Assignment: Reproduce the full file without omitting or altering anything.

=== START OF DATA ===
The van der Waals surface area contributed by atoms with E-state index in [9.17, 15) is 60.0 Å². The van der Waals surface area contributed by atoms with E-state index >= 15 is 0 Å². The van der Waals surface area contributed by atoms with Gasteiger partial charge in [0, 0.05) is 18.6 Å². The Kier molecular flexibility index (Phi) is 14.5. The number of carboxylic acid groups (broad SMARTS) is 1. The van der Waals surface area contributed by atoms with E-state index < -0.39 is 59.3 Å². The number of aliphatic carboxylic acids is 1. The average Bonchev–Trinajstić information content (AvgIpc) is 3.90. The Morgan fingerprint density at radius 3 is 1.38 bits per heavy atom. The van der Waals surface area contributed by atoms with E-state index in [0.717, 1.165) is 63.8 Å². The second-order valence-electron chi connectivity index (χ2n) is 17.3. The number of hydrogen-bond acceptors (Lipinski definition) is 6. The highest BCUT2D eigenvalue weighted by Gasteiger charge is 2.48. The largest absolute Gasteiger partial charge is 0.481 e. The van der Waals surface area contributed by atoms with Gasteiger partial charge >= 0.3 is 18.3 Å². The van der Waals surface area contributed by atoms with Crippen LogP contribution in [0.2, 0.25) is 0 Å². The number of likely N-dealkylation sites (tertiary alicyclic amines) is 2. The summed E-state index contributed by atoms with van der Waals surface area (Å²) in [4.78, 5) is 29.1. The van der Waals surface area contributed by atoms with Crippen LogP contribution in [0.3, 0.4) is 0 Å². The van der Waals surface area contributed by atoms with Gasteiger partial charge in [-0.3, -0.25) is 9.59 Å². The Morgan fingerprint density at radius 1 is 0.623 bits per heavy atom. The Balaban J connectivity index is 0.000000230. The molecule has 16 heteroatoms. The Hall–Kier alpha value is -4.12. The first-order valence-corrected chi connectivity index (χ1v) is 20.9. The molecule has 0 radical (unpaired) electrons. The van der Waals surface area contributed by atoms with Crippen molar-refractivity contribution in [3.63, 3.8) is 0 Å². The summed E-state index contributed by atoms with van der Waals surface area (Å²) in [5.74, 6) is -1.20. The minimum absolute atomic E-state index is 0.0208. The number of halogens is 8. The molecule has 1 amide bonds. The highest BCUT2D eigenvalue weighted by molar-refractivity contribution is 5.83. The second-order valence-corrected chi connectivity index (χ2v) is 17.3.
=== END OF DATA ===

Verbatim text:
The van der Waals surface area contributed by atoms with E-state index in [9.17, 15) is 60.0 Å². The van der Waals surface area contributed by atoms with E-state index >= 15 is 0 Å². The van der Waals surface area contributed by atoms with Gasteiger partial charge in [0, 0.05) is 18.6 Å². The Kier molecular flexibility index (Phi) is 14.5. The number of carboxylic acid groups (broad SMARTS) is 1. The van der Waals surface area contributed by atoms with E-state index < -0.39 is 59.3 Å². The number of aliphatic carboxylic acids is 1. The average Bonchev–Trinajstić information content (AvgIpc) is 3.90. The Morgan fingerprint density at radius 3 is 1.38 bits per heavy atom. The van der Waals surface area contributed by atoms with E-state index in [0.717, 1.165) is 63.8 Å². The second-order valence-electron chi connectivity index (χ2n) is 17.3. The number of hydrogen-bond acceptors (Lipinski definition) is 6. The highest BCUT2D eigenvalue weighted by Gasteiger charge is 2.48. The largest absolute Gasteiger partial charge is 0.481 e. The van der Waals surface area contributed by atoms with Gasteiger partial charge >= 0.3 is 18.3 Å². The van der Waals surface area contributed by atoms with Crippen LogP contribution in [0.2, 0.25) is 0 Å². The number of likely N-dealkylation sites (tertiary alicyclic amines) is 2. The summed E-state index contributed by atoms with van der Waals surface area (Å²) in [4.78, 5) is 29.1. The van der Waals surface area contributed by atoms with Crippen LogP contribution in [0.3, 0.4) is 0 Å². The van der Waals surface area contributed by atoms with Gasteiger partial charge in [-0.3, -0.25) is 9.59 Å². The Morgan fingerprint density at radius 1 is 0.623 bits per heavy atom. The Balaban J connectivity index is 0.000000230. The molecule has 16 heteroatoms. The Hall–Kier alpha value is -4.12. The first-order valence-corrected chi connectivity index (χ1v) is 20.9. The molecule has 0 radical (unpaired) electrons. The van der Waals surface area contributed by atoms with Crippen molar-refractivity contribution in [3.63, 3.8) is 0 Å². The summed E-state index contributed by atoms with van der Waals surface area (Å²) in [5.74, 6) is -1.20. The minimum absolute atomic E-state index is 0.0208. The number of halogens is 8. The molecule has 1 amide bonds. The highest BCUT2D eigenvalue weighted by molar-refractivity contribution is 5.83. The second-order valence-corrected chi connectivity index (χ2v) is 17.3.